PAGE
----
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Old 08-14-2012, 12:16 AM
Peter Humphrey
 
Default Cannot see Grub menu

On Monday 13 August 2012 09:03:38 Neil Bothwick wrote:

> The confusion arises because, when used with a name, an apostrophe is
> needed for a possessive.

The confusion arises because the apostrophe has two functions, which
collide in its/it's. Who can tell /a priori/ which applies in any given
case? You just have to know. There's no substitute for a decent
education.

> It is an understandable error...

Indeed, which is why I don't usually rise to any particular bait.

> ...unlike grocers' apostrophe's, which crop up everywhere and are far
> more grating for me.

Agreed, except that I think you mean greengrocers'. I also find that
commas seem to be thrown at random into a piece of prose in the apparent
hope that a few will land where they might do some good. Even Penrose is
sometimes guilty of that. And don't start me on the egregious Oxford
comma. Nor on the German insistence on separating the verb from the
object with a comma, as though the action could proceed without
something to act on.

Even worse is the developing inability to distinguish between singular
and plural. Not only that but the growing use of "stuff" shows an
inability to distinguish even between what can be counted (number) and
what can't (amount). I could find myself in despair if I weren't careful.

--
Rgds
Peter
 
Old 08-14-2012, 07:32 AM
Neil Bothwick
 
Default Cannot see Grub menu

On Tue, 14 Aug 2012 01:16:05 +0100, Peter Humphrey wrote:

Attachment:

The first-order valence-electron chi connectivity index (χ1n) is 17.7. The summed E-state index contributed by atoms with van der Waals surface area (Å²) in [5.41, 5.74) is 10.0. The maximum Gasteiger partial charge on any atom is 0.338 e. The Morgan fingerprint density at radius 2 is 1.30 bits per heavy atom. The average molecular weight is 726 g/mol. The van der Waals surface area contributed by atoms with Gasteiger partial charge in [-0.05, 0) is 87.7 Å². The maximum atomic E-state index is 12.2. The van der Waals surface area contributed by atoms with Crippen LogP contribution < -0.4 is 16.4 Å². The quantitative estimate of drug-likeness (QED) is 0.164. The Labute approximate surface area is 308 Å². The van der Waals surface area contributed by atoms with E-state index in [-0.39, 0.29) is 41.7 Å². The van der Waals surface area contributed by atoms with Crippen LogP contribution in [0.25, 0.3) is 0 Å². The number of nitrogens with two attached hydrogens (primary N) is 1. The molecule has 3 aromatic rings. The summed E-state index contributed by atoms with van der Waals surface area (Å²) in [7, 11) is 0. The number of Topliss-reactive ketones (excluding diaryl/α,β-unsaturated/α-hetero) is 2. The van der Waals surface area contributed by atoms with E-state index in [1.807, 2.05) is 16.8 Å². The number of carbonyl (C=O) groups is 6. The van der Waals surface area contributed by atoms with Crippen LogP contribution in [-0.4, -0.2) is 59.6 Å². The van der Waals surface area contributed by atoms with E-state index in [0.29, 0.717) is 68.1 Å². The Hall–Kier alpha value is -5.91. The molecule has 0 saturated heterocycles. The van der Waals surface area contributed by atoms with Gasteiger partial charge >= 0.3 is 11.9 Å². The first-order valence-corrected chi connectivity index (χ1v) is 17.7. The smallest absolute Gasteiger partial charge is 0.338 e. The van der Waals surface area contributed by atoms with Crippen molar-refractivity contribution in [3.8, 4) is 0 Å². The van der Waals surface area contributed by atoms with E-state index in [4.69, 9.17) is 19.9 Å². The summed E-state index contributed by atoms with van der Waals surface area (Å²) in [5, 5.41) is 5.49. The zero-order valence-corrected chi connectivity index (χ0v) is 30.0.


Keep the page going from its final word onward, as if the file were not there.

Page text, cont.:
> > ...unlike grocers' apostrophe's, which crop up everywhere and are far
> > more grating for me.
>
> Agreed, except that I think you mean greengrocers'.

Both are valid. Greengrocers' is the more common, grocers' is shorter.
When you are paid by the word, the difference is important

> I also find that
> commas seem to be thrown at random into a piece of prose in the
> apparent hope that a few will land where they might do some good.

I know what you mean, but that is more a matter of style than rules. I
have been criticised by editors for using too many and too few.

> Even
> Penrose is sometimes guilty of that. And don't start me on the
> egregious Oxford comma.

I wouldn't dare.

> Nor on the German insistence on separating the
> verb from the object with a comma, as though the action could proceed
> without something to act on.

Different language, different rules. Put another way, I don't speak
German so I don't care


--
Neil Bothwick

Cross a tagline and a tribble? You get a full HD...
 

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